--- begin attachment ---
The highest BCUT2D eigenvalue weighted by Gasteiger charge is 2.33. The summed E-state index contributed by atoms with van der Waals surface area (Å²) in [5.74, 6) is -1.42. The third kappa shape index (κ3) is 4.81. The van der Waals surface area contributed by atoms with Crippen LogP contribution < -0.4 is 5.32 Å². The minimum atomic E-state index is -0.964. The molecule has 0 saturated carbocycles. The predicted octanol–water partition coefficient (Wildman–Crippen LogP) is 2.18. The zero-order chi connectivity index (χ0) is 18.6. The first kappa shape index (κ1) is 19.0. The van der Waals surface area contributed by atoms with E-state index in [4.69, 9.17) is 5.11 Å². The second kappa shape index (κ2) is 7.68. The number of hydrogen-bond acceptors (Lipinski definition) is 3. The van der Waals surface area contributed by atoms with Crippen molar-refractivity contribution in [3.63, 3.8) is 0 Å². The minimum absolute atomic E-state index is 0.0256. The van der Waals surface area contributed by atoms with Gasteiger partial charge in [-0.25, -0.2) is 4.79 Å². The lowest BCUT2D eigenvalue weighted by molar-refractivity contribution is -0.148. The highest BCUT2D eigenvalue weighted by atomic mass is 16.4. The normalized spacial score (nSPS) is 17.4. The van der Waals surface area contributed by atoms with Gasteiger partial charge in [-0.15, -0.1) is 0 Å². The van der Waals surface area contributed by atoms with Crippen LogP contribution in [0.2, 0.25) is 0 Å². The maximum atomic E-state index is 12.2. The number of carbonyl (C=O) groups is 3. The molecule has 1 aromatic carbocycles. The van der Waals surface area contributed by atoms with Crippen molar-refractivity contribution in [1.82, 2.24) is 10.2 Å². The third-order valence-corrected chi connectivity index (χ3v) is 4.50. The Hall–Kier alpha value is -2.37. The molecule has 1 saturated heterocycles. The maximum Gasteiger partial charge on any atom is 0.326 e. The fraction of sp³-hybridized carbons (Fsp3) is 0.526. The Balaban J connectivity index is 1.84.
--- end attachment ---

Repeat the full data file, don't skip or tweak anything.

The highest BCUT2D eigenvalue weighted by Gasteiger charge is 2.33. The summed E-state index contributed by atoms with van der Waals surface area (Å²) in [5.74, 6) is -1.42. The third kappa shape index (κ3) is 4.81. The van der Waals surface area contributed by atoms with Crippen LogP contribution < -0.4 is 5.32 Å². The minimum atomic E-state index is -0.964. The molecule has 0 saturated carbocycles. The predicted octanol–water partition coefficient (Wildman–Crippen LogP) is 2.18. The zero-order chi connectivity index (χ0) is 18.6. The first kappa shape index (κ1) is 19.0. The van der Waals surface area contributed by atoms with E-state index in [4.69, 9.17) is 5.11 Å². The second kappa shape index (κ2) is 7.68. The number of hydrogen-bond acceptors (Lipinski definition) is 3. The van der Waals surface area contributed by atoms with Crippen molar-refractivity contribution in [3.63, 3.8) is 0 Å². The minimum absolute atomic E-state index is 0.0256. The van der Waals surface area contributed by atoms with Gasteiger partial charge in [-0.25, -0.2) is 4.79 Å². The lowest BCUT2D eigenvalue weighted by molar-refractivity contribution is -0.148. The highest BCUT2D eigenvalue weighted by atomic mass is 16.4. The normalized spacial score (nSPS) is 17.4. The van der Waals surface area contributed by atoms with Gasteiger partial charge in [-0.15, -0.1) is 0 Å². The van der Waals surface area contributed by atoms with Crippen LogP contribution in [0.2, 0.25) is 0 Å². The maximum atomic E-state index is 12.2. The number of carbonyl (C=O) groups is 3. The molecule has 1 aromatic carbocycles. The van der Waals surface area contributed by atoms with Crippen molar-refractivity contribution in [1.82, 2.24) is 10.2 Å². The third-order valence-corrected chi connectivity index (χ3v) is 4.50. The Hall–Kier alpha value is -2.37. The molecule has 1 saturated heterocycles. The maximum Gasteiger partial charge on any atom is 0.326 e. The fraction of sp³-hybridized carbons (Fsp3) is 0.526. The Balaban J connectivity index is 1.84.